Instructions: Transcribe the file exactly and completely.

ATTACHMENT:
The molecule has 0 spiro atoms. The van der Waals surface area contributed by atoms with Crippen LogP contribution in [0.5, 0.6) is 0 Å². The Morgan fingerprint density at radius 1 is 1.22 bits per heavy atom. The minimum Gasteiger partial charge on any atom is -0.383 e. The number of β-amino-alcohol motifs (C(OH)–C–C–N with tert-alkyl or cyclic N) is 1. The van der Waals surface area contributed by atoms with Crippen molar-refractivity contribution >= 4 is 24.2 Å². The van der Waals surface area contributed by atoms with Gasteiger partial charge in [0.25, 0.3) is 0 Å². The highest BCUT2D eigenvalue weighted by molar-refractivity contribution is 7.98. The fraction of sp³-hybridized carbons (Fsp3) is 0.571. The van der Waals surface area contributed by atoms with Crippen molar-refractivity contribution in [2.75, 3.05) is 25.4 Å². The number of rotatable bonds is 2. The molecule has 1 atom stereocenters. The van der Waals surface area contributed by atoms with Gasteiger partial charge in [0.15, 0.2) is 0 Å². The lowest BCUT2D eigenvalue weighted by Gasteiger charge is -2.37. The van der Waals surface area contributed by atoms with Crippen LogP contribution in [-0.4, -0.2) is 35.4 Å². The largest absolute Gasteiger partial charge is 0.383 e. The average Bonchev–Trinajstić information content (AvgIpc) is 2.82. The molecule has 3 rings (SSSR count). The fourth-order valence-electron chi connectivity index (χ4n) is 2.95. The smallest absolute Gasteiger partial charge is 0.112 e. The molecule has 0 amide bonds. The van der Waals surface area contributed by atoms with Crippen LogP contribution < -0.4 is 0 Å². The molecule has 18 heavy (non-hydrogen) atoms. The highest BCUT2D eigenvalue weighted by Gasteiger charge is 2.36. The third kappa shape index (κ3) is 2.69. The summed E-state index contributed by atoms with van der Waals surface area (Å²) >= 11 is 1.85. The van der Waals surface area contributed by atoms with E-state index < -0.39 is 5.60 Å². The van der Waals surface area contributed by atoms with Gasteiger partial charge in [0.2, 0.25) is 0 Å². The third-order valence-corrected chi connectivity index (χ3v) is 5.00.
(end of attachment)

The molecule has 0 spiro atoms. The van der Waals surface area contributed by atoms with Crippen LogP contribution in [0.5, 0.6) is 0 Å². The Morgan fingerprint density at radius 1 is 1.22 bits per heavy atom. The minimum Gasteiger partial charge on any atom is -0.383 e. The number of β-amino-alcohol motifs (C(OH)–C–C–N with tert-alkyl or cyclic N) is 1. The van der Waals surface area contributed by atoms with Crippen molar-refractivity contribution >= 4 is 24.2 Å². The van der Waals surface area contributed by atoms with Gasteiger partial charge in [0.25, 0.3) is 0 Å². The highest BCUT2D eigenvalue weighted by molar-refractivity contribution is 7.98. The fraction of sp³-hybridized carbons (Fsp3) is 0.571. The van der Waals surface area contributed by atoms with Crippen molar-refractivity contribution in [2.75, 3.05) is 25.4 Å². The number of rotatable bonds is 2. The molecule has 1 atom stereocenters. The van der Waals surface area contributed by atoms with Gasteiger partial charge in [0.15, 0.2) is 0 Å². The lowest BCUT2D eigenvalue weighted by Gasteiger charge is -2.37. The van der Waals surface area contributed by atoms with Crippen LogP contribution in [-0.4, -0.2) is 35.4 Å². The largest absolute Gasteiger partial charge is 0.383 e. The average Bonchev–Trinajstić information content (AvgIpc) is 2.82. The molecule has 3 rings (SSSR count). The fourth-order valence-electron chi connectivity index (χ4n) is 2.95. The smallest absolute Gasteiger partial charge is 0.112 e. The molecule has 0 amide bonds. The van der Waals surface area contributed by atoms with Crippen LogP contribution < -0.4 is 0 Å². The molecule has 18 heavy (non-hydrogen) atoms. The highest BCUT2D eigenvalue weighted by Gasteiger charge is 2.36. The third kappa shape index (κ3) is 2.69. The summed E-state index contributed by atoms with van der Waals surface area (Å²) >= 11 is 1.85. The van der Waals surface area contributed by atoms with E-state index < -0.39 is 5.60 Å². The van der Waals surface area contributed by atoms with Gasteiger partial charge in [0.2, 0.25) is 0 Å². The third-order valence-corrected chi connectivity index (χ3v) is 5.00.